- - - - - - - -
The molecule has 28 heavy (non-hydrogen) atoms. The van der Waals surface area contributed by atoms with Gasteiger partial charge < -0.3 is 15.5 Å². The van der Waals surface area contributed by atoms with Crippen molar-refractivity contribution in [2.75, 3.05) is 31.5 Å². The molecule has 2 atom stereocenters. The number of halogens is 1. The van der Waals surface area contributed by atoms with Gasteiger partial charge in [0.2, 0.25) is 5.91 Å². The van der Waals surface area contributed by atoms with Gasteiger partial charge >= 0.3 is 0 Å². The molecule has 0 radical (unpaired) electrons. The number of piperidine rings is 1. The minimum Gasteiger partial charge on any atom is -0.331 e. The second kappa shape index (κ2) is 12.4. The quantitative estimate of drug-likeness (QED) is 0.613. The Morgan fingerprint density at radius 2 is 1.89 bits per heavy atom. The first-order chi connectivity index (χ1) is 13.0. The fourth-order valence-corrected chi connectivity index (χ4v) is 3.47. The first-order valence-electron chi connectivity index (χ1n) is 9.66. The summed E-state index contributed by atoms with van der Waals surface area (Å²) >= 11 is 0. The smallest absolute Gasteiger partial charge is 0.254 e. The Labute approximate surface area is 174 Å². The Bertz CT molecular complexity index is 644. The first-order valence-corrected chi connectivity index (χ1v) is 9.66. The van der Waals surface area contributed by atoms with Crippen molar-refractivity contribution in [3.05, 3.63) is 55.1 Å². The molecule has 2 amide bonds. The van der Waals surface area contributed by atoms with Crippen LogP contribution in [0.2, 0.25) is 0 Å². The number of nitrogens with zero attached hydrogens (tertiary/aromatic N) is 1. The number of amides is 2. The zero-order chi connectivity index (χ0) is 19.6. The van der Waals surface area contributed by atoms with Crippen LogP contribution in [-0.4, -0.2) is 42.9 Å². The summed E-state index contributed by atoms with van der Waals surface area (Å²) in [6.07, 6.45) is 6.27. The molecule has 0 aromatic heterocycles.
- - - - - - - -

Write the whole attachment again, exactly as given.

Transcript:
The molecule has 28 heavy (non-hydrogen) atoms. The van der Waals surface area contributed by atoms with Gasteiger partial charge < -0.3 is 15.5 Å². The van der Waals surface area contributed by atoms with Crippen molar-refractivity contribution in [2.75, 3.05) is 31.5 Å². The molecule has 2 atom stereocenters. The number of halogens is 1. The van der Waals surface area contributed by atoms with Gasteiger partial charge in [0.2, 0.25) is 5.91 Å². The van der Waals surface area contributed by atoms with Gasteiger partial charge >= 0.3 is 0 Å². The molecule has 0 radical (unpaired) electrons. The number of piperidine rings is 1. The minimum Gasteiger partial charge on any atom is -0.331 e. The second kappa shape index (κ2) is 12.4. The quantitative estimate of drug-likeness (QED) is 0.613. The Morgan fingerprint density at radius 2 is 1.89 bits per heavy atom. The first-order chi connectivity index (χ1) is 13.0. The fourth-order valence-corrected chi connectivity index (χ4v) is 3.47. The first-order valence-electron chi connectivity index (χ1n) is 9.66. The summed E-state index contributed by atoms with van der Waals surface area (Å²) >= 11 is 0. The smallest absolute Gasteiger partial charge is 0.254 e. The Labute approximate surface area is 174 Å². The Bertz CT molecular complexity index is 644. The first-order valence-corrected chi connectivity index (χ1v) is 9.66. The van der Waals surface area contributed by atoms with Crippen molar-refractivity contribution in [3.05, 3.63) is 55.1 Å². The molecule has 2 amide bonds. The van der Waals surface area contributed by atoms with Crippen LogP contribution in [0.2, 0.25) is 0 Å². The number of nitrogens with zero attached hydrogens (tertiary/aromatic N) is 1. The number of amides is 2. The zero-order chi connectivity index (χ0) is 19.6. The van der Waals surface area contributed by atoms with Crippen LogP contribution in [-0.4, -0.2) is 42.9 Å². The summed E-state index contributed by atoms with van der Waals surface area (Å²) in [6.07, 6.45) is 6.27. The molecule has 0 aromatic heterocycles.